Twitter replies: putting a limit on your conversation

Twitter is rolling out new settings that will allow all users to control who can reply to Tweets. It’s a feature they tested earlier in the year, but now we’ll all be able to start limiting who replies to our content. So, what does this actually mean? We see two options:

1: Meaningful conversations 

By using Twitter’s new settings, users will be able to choose out of three options when posting a Tweet:

  1. Allow anyone to reply (default)
  2. Limit replies to people you follow
  3. Restrict replies to users you specifically mention

If 2 and 3 are selected, users will still be able to like or retweet the Tweet, the reply button will simply be greyed out.

One outcome will be cleaner feeds. This will be particularly useful for hosting panels or interviews – Twitter is already working on a way to invite people into conversations. Where before, users that are either interested in the content or simply would like to voice their own opinion, negative or positive, would flood these feeds and interviews in panel would be almost impossible save for an open Q&A. Now, the organiser will be able to directly choose who can reply or engage with the Tweet, all while everyone on Twitter can still see Tweets and react to them. Users can even start their own conversations via retweets without disrupting the original chain.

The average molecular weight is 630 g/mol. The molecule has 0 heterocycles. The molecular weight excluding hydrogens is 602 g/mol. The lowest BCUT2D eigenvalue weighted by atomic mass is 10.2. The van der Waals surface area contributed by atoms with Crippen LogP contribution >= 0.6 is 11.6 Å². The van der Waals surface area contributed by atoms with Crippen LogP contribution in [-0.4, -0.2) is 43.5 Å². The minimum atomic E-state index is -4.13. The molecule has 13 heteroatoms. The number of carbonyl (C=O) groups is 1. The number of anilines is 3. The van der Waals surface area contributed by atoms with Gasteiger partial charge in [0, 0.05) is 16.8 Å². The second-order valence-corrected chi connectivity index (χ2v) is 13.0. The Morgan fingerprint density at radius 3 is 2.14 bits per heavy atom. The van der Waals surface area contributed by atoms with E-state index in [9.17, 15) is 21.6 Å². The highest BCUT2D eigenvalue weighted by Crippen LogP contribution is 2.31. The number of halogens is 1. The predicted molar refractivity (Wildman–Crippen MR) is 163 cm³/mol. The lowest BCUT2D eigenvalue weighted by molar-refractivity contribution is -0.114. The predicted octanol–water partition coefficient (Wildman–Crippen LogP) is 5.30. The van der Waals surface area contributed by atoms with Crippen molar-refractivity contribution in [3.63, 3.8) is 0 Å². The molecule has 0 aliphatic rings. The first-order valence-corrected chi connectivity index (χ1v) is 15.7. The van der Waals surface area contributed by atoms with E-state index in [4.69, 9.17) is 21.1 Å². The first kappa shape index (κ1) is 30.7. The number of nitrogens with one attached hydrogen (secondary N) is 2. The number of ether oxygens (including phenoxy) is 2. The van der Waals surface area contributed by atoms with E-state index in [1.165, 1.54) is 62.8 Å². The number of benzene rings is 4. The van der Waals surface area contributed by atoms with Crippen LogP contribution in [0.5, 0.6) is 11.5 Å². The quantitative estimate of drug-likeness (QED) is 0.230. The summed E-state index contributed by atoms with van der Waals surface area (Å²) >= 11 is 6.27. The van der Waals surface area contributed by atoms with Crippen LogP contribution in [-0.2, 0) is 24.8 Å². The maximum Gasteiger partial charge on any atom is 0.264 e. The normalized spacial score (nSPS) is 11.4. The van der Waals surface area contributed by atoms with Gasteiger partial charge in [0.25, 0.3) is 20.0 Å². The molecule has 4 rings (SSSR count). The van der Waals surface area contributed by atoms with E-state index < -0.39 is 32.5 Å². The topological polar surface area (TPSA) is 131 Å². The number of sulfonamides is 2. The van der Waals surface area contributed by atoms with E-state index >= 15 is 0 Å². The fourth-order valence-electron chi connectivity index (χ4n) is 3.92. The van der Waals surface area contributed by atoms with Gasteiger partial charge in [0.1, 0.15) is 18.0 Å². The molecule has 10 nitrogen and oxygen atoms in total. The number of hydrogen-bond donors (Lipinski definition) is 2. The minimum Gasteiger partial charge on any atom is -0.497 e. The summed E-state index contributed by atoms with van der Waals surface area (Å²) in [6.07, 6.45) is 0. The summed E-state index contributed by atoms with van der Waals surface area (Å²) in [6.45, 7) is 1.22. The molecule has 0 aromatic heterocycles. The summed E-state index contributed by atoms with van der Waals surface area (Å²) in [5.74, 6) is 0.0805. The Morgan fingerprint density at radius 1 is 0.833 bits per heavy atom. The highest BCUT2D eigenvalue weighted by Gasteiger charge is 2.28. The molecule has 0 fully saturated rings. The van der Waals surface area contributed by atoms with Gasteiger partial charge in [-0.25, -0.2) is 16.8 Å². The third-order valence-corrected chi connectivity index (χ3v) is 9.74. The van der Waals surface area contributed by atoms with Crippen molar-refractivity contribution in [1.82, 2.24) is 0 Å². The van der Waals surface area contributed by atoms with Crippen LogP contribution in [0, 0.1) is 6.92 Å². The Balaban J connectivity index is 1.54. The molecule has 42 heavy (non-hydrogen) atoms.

2: Fractured viewpoints?

One of the main draws of Twitter is open discussion, loosely organised via hashtags and by the people you follow. There is a concern that limiting who can comment on your posts can hinder the discourse happening on Twitter.

Yet, Twitter sees this almost as a way of further organising different viewpoints. During testing, they saw users branch off from limited discussions and start their own, highlighting their differing perspectives. It will be interesting to see whether Twitter will eventually implement features that better highlight these branching paths and make them easier to follow, as at the moment users will have to search by who retweeted the content, which can be painful.

The important thing is that user feedback has been a feeling of increased safety. Spamming and trolling is a large part of the internet, where anonymity is king. Many people have been at the receiving end of unjust personal attacks and have deleted their accounts. Limiting who can reply to Tweets can give people the confidence needed to say things they might otherwise feel unsafe putting out there, or to stay on the platform discussing ideas with their followers. This will of course have negative effects as well, but between simply deleting your entire Twitter account or staying on the platform, this option seems to be a healthier middle ground.

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